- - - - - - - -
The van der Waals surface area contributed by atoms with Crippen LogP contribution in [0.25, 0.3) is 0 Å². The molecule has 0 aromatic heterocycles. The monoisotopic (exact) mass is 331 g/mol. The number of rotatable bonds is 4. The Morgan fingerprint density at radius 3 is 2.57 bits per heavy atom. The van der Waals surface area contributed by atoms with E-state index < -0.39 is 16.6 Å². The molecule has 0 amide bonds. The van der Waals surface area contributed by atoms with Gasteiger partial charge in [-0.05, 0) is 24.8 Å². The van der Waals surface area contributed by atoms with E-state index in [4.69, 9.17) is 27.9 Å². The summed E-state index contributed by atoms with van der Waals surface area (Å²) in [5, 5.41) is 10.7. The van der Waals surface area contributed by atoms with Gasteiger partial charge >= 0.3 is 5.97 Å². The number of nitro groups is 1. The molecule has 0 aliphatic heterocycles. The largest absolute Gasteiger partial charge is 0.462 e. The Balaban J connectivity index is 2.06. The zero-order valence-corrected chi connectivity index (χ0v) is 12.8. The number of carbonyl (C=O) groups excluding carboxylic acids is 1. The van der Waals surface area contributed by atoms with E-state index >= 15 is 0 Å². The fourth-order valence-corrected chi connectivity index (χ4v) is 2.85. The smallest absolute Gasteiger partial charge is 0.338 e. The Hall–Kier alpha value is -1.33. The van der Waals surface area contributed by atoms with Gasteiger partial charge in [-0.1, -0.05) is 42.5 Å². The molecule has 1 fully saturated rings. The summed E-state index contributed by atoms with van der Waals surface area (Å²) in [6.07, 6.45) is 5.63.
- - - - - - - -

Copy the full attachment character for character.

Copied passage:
The van der Waals surface area contributed by atoms with Crippen LogP contribution in [0.25, 0.3) is 0 Å². The molecule has 0 aromatic heterocycles. The monoisotopic (exact) mass is 331 g/mol. The number of rotatable bonds is 4. The Morgan fingerprint density at radius 3 is 2.57 bits per heavy atom. The van der Waals surface area contributed by atoms with E-state index < -0.39 is 16.6 Å². The molecule has 0 amide bonds. The van der Waals surface area contributed by atoms with Gasteiger partial charge in [-0.05, 0) is 24.8 Å². The van der Waals surface area contributed by atoms with E-state index in [4.69, 9.17) is 27.9 Å². The summed E-state index contributed by atoms with van der Waals surface area (Å²) in [5, 5.41) is 10.7. The van der Waals surface area contributed by atoms with Gasteiger partial charge >= 0.3 is 5.97 Å². The number of nitro groups is 1. The molecule has 0 aliphatic heterocycles. The largest absolute Gasteiger partial charge is 0.462 e. The Balaban J connectivity index is 2.06. The zero-order valence-corrected chi connectivity index (χ0v) is 12.8. The number of carbonyl (C=O) groups excluding carboxylic acids is 1. The van der Waals surface area contributed by atoms with E-state index >= 15 is 0 Å². The fourth-order valence-corrected chi connectivity index (χ4v) is 2.85. The smallest absolute Gasteiger partial charge is 0.338 e. The Hall–Kier alpha value is -1.33. The van der Waals surface area contributed by atoms with Gasteiger partial charge in [-0.1, -0.05) is 42.5 Å². The molecule has 1 fully saturated rings. The summed E-state index contributed by atoms with van der Waals surface area (Å²) in [6.07, 6.45) is 5.63.